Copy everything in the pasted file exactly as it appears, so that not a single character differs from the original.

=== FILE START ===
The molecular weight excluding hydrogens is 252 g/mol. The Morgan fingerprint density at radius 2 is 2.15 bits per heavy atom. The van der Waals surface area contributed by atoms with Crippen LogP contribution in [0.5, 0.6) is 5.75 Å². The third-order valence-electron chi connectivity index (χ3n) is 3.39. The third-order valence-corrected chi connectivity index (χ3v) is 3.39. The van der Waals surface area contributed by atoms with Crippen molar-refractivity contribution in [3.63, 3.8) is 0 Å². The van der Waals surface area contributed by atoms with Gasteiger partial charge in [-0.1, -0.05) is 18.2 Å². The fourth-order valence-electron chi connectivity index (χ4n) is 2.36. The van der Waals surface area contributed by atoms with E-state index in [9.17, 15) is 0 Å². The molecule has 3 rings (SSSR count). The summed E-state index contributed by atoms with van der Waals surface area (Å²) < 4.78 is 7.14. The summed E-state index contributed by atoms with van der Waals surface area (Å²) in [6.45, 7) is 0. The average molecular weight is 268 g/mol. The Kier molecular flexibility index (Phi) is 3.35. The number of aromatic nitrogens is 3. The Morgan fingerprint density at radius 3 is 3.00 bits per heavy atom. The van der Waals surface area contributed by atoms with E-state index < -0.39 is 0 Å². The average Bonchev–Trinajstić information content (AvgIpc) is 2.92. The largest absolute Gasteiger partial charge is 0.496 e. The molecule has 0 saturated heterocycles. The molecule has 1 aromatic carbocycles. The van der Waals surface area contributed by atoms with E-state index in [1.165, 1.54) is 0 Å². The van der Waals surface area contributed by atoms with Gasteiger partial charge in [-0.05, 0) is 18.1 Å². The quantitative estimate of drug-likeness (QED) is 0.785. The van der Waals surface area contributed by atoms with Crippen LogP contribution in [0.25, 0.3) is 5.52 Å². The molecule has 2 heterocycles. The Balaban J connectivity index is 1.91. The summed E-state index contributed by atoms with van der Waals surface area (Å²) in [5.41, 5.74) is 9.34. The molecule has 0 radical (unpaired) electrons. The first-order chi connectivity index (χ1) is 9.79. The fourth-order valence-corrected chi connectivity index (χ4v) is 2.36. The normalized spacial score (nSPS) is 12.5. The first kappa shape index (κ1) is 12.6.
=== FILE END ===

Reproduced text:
The molecular weight excluding hydrogens is 252 g/mol. The Morgan fingerprint density at radius 2 is 2.15 bits per heavy atom. The van der Waals surface area contributed by atoms with Crippen LogP contribution in [0.5, 0.6) is 5.75 Å². The third-order valence-electron chi connectivity index (χ3n) is 3.39. The third-order valence-corrected chi connectivity index (χ3v) is 3.39. The van der Waals surface area contributed by atoms with Crippen molar-refractivity contribution in [3.63, 3.8) is 0 Å². The van der Waals surface area contributed by atoms with Gasteiger partial charge in [-0.1, -0.05) is 18.2 Å². The fourth-order valence-electron chi connectivity index (χ4n) is 2.36. The van der Waals surface area contributed by atoms with E-state index in [9.17, 15) is 0 Å². The molecule has 3 rings (SSSR count). The summed E-state index contributed by atoms with van der Waals surface area (Å²) < 4.78 is 7.14. The summed E-state index contributed by atoms with van der Waals surface area (Å²) in [6.45, 7) is 0. The average molecular weight is 268 g/mol. The Kier molecular flexibility index (Phi) is 3.35. The number of aromatic nitrogens is 3. The Morgan fingerprint density at radius 3 is 3.00 bits per heavy atom. The van der Waals surface area contributed by atoms with E-state index < -0.39 is 0 Å². The average Bonchev–Trinajstić information content (AvgIpc) is 2.92. The largest absolute Gasteiger partial charge is 0.496 e. The molecule has 0 saturated heterocycles. The molecule has 1 aromatic carbocycles. The van der Waals surface area contributed by atoms with E-state index in [1.165, 1.54) is 0 Å². The van der Waals surface area contributed by atoms with Gasteiger partial charge in [-0.05, 0) is 18.1 Å². The quantitative estimate of drug-likeness (QED) is 0.785. The van der Waals surface area contributed by atoms with Crippen LogP contribution in [0.25, 0.3) is 5.52 Å². The molecule has 2 heterocycles. The Balaban J connectivity index is 1.91. The summed E-state index contributed by atoms with van der Waals surface area (Å²) in [5.41, 5.74) is 9.34. The molecule has 0 radical (unpaired) electrons. The first-order chi connectivity index (χ1) is 9.79. The fourth-order valence-corrected chi connectivity index (χ4v) is 2.36. The normalized spacial score (nSPS) is 12.5. The first kappa shape index (κ1) is 12.6.